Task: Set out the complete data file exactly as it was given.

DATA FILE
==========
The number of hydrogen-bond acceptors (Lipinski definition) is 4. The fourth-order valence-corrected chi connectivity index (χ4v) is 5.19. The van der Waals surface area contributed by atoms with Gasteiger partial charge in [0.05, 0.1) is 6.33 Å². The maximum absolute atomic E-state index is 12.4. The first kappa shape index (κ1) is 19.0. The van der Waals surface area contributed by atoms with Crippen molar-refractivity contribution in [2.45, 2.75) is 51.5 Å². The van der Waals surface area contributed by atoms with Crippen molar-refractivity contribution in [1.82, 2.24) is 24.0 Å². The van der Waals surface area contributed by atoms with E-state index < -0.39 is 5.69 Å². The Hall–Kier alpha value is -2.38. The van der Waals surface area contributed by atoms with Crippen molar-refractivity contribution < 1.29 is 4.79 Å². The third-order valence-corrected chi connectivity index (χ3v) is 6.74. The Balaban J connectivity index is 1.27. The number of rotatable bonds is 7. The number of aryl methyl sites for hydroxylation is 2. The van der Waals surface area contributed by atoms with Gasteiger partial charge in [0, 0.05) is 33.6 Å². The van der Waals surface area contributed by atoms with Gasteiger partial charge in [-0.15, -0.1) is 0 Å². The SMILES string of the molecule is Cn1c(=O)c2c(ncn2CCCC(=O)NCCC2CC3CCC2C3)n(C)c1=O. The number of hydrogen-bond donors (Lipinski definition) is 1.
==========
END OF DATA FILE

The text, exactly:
The number of hydrogen-bond acceptors (Lipinski definition) is 4. The fourth-order valence-corrected chi connectivity index (χ4v) is 5.19. The van der Waals surface area contributed by atoms with Gasteiger partial charge in [0.05, 0.1) is 6.33 Å². The maximum absolute atomic E-state index is 12.4. The first kappa shape index (κ1) is 19.0. The van der Waals surface area contributed by atoms with Crippen molar-refractivity contribution in [2.45, 2.75) is 51.5 Å². The van der Waals surface area contributed by atoms with Crippen molar-refractivity contribution in [1.82, 2.24) is 24.0 Å². The van der Waals surface area contributed by atoms with E-state index < -0.39 is 5.69 Å². The Hall–Kier alpha value is -2.38. The van der Waals surface area contributed by atoms with Crippen molar-refractivity contribution < 1.29 is 4.79 Å². The third-order valence-corrected chi connectivity index (χ3v) is 6.74. The Balaban J connectivity index is 1.27. The number of rotatable bonds is 7. The number of aryl methyl sites for hydroxylation is 2. The van der Waals surface area contributed by atoms with Gasteiger partial charge in [0, 0.05) is 33.6 Å². The van der Waals surface area contributed by atoms with Gasteiger partial charge in [-0.15, -0.1) is 0 Å². The SMILES string of the molecule is Cn1c(=O)c2c(ncn2CCCC(=O)NCCC2CC3CCC2C3)n(C)c1=O. The number of hydrogen-bond donors (Lipinski definition) is 1.